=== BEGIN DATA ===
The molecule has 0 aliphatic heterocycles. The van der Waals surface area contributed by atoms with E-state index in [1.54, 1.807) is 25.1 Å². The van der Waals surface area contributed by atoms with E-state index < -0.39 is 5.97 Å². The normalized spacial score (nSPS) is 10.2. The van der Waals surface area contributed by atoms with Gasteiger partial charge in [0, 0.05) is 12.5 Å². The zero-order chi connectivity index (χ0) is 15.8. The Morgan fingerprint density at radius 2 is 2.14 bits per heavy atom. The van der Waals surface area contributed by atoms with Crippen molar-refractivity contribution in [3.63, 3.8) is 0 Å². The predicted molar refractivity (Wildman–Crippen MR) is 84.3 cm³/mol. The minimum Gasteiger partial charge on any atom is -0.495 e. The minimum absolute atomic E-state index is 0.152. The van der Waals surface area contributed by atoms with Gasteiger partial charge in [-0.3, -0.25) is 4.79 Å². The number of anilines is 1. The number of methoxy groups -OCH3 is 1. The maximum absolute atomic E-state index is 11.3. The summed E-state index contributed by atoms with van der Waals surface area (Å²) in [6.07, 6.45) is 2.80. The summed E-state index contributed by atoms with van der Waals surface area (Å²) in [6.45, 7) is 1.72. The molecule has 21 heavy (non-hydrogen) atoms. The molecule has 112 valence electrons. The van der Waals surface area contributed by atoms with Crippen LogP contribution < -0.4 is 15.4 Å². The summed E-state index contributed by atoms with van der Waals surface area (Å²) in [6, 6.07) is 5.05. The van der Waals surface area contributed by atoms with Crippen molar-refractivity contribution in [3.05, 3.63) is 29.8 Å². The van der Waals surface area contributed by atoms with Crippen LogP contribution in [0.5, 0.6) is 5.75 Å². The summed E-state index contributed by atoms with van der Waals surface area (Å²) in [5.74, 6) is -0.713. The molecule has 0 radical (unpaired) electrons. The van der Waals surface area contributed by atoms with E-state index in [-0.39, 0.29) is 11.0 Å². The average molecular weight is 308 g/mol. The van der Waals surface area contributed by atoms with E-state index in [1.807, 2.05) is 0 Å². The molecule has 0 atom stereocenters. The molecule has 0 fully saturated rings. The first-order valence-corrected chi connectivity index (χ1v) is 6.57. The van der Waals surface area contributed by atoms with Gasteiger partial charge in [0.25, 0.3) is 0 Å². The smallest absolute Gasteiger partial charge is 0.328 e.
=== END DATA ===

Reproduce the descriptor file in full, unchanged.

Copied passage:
The molecule has 0 aliphatic heterocycles. The van der Waals surface area contributed by atoms with E-state index in [1.54, 1.807) is 25.1 Å². The van der Waals surface area contributed by atoms with E-state index < -0.39 is 5.97 Å². The normalized spacial score (nSPS) is 10.2. The van der Waals surface area contributed by atoms with Gasteiger partial charge in [0, 0.05) is 12.5 Å². The zero-order chi connectivity index (χ0) is 15.8. The Morgan fingerprint density at radius 2 is 2.14 bits per heavy atom. The van der Waals surface area contributed by atoms with Crippen molar-refractivity contribution in [3.63, 3.8) is 0 Å². The predicted molar refractivity (Wildman–Crippen MR) is 84.3 cm³/mol. The minimum Gasteiger partial charge on any atom is -0.495 e. The minimum absolute atomic E-state index is 0.152. The van der Waals surface area contributed by atoms with Gasteiger partial charge in [-0.3, -0.25) is 4.79 Å². The number of anilines is 1. The number of methoxy groups -OCH3 is 1. The maximum absolute atomic E-state index is 11.3. The summed E-state index contributed by atoms with van der Waals surface area (Å²) in [6.07, 6.45) is 2.80. The summed E-state index contributed by atoms with van der Waals surface area (Å²) in [6.45, 7) is 1.72. The molecule has 21 heavy (non-hydrogen) atoms. The molecule has 112 valence electrons. The van der Waals surface area contributed by atoms with Crippen LogP contribution < -0.4 is 15.4 Å². The summed E-state index contributed by atoms with van der Waals surface area (Å²) in [6, 6.07) is 5.05. The van der Waals surface area contributed by atoms with Crippen molar-refractivity contribution in [3.05, 3.63) is 29.8 Å². The van der Waals surface area contributed by atoms with Crippen LogP contribution in [0.5, 0.6) is 5.75 Å². The summed E-state index contributed by atoms with van der Waals surface area (Å²) in [5.74, 6) is -0.713. The molecule has 0 radical (unpaired) electrons. The van der Waals surface area contributed by atoms with E-state index in [-0.39, 0.29) is 11.0 Å². The average molecular weight is 308 g/mol. The van der Waals surface area contributed by atoms with E-state index in [1.807, 2.05) is 0 Å². The molecule has 0 atom stereocenters. The molecule has 0 fully saturated rings. The first-order valence-corrected chi connectivity index (χ1v) is 6.57. The van der Waals surface area contributed by atoms with Gasteiger partial charge in [0.25, 0.3) is 0 Å². The smallest absolute Gasteiger partial charge is 0.328 e.